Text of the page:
Spring is slowly making its way into the air across the country, as always, faster in some areas than others.
As tractors begin to hit the fields, one of the things producers need to be paying attention to is which crop protection products could potentially hurt the marketability of a crop.
Keep it Clean is a joint initiative between Pulse Canada, Cereals Canada, the Canola Council of Canada, the Barley Council of Canada, and the Prairie Oat Growers Association that does just that — it helps keep your crop, and your fields clean, so we can continue to access export markets.
As Greg Bartley, director of crop protection and crop quality at Pulse Canada explains, this includes information on potential market risks associated with crop protection products and how to mitigate these risks, while also providing information on things like crop diseases, proper grain storage, and what growers can do to ensure that these things don’t impact the marketability of their crop.
Keep it Clean has released its advisory list for 2022, and building on previous recommendations, there are notable changes for the following two chemistries:
- This is a “do not use” on malt barley, and “be informed” for use on barley for feed or food
- “be informed” for use on lentils and chickpeas
Always following the label on a product is absolutely crucial, says Bartley, but this goes even beyond that. (Story continues below interview)
“So this is obviously for pesticides that are registered for use in Canada, but also products that won’t create a market risk. And that’s where the label doesn’t get that information,” he explains. “So what this advisory does is tries to provide that clarification on the registered product in Canada that poses that market risk, and then provide direction. Talk to your buyer — maybe you simply need to not use that product if there’s going to be a MRL risk associated with it into our export market.”
It doesn’t matter where you are in Canada, the rules that Keep it Clean are trying to educate on will apply to you, because it’s all about keeping our export markets open. The thought process of ‘I have very few fields, I don’t need to follow the rules,’ can have heavy ramifications.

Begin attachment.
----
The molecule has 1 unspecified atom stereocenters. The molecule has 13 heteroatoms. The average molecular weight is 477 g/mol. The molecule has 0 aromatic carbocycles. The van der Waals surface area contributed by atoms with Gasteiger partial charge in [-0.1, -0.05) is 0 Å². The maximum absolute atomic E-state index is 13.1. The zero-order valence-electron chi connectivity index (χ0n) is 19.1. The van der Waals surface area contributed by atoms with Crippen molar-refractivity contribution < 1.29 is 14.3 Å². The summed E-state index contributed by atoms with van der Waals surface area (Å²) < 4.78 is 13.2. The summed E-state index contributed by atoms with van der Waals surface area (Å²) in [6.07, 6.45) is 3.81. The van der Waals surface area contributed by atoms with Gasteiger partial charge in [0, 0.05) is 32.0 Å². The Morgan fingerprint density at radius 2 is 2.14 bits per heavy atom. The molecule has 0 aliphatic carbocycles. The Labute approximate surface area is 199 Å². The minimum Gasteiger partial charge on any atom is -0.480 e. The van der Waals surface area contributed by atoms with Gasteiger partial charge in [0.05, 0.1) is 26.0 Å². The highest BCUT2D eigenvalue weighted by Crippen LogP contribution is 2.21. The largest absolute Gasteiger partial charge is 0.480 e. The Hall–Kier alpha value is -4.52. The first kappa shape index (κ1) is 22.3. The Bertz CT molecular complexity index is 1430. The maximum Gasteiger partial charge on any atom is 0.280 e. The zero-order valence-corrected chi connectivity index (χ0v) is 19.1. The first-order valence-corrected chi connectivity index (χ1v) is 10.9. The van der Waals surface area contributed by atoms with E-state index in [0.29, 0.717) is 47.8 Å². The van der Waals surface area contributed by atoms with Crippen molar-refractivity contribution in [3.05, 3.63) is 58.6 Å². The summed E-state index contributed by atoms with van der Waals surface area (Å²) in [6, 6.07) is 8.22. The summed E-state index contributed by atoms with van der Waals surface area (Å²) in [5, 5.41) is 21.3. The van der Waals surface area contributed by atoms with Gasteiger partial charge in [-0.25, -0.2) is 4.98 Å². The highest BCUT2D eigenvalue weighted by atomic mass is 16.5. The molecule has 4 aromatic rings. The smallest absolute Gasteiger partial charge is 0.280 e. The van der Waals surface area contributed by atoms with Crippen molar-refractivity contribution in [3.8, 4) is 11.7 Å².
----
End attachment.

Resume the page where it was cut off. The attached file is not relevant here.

“What happens on a single farm, single field, does matter, and that can be detected,” says Bartley. “For example, you know many of our pulse crops are not exported in bulk shipments. When you have a bulk shipment going into the export market, there’s lots of blending that goes on, and may reduce the risk. For pulses, a lot of our exports go by smaller shipments, so containers. So in this instance, it’s a very good chance that the container contains product from a single field, or maybe one or two fields, where we just don’t get that blending going on. So when that happens, it can be tested in export markets.
“We have seen cases where we can trace a non-compliance back to a single farm. So it’s a false narrative thinking what you do on your farm doesn’t matter.”
Product/crop types included in the advisory for 2022 include the following:
Fluopyram – “do not use” on malt barley and “be informed” for use on barley for feed or food
Sethoxydim – “be informed” for use on lentils and chickpeas
Chlormequat – “be informed” for use on malt barley
Chlorothalonil – “be informed” for use on chickpeas
Glufosinate – “do not use” on lentils and “be informed” for use on dry beans.
Glyphosate – “be informed” for use on wheat, oats and pulses; “do not use” on malt barley
Saflufenacil – “do not use” on malt barley